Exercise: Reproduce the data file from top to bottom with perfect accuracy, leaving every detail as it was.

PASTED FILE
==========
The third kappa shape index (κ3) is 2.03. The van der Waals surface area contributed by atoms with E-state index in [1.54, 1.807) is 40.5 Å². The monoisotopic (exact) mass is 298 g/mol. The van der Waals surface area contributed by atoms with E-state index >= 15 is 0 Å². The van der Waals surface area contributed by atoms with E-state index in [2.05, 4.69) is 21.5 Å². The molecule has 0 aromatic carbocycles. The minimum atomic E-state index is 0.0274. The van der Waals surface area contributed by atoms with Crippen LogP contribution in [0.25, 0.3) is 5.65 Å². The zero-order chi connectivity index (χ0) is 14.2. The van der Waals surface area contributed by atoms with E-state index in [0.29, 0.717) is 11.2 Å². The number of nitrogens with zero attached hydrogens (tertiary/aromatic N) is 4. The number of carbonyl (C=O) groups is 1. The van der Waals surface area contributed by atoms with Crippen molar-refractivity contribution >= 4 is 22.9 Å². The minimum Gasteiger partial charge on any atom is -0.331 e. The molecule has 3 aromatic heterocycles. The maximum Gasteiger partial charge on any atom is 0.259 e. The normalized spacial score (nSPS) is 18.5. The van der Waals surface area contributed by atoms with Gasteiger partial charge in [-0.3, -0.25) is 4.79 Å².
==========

The third kappa shape index (κ3) is 2.03. The van der Waals surface area contributed by atoms with E-state index in [1.54, 1.807) is 40.5 Å². The monoisotopic (exact) mass is 298 g/mol. The van der Waals surface area contributed by atoms with E-state index >= 15 is 0 Å². The van der Waals surface area contributed by atoms with E-state index in [2.05, 4.69) is 21.5 Å². The molecule has 0 aromatic carbocycles. The minimum atomic E-state index is 0.0274. The van der Waals surface area contributed by atoms with Crippen LogP contribution in [0.25, 0.3) is 5.65 Å². The zero-order chi connectivity index (χ0) is 14.2. The van der Waals surface area contributed by atoms with E-state index in [0.29, 0.717) is 11.2 Å². The number of nitrogens with zero attached hydrogens (tertiary/aromatic N) is 4. The number of carbonyl (C=O) groups is 1. The van der Waals surface area contributed by atoms with Crippen molar-refractivity contribution >= 4 is 22.9 Å². The minimum Gasteiger partial charge on any atom is -0.331 e. The molecule has 3 aromatic heterocycles. The maximum Gasteiger partial charge on any atom is 0.259 e. The normalized spacial score (nSPS) is 18.5. The van der Waals surface area contributed by atoms with Gasteiger partial charge in [-0.3, -0.25) is 4.79 Å².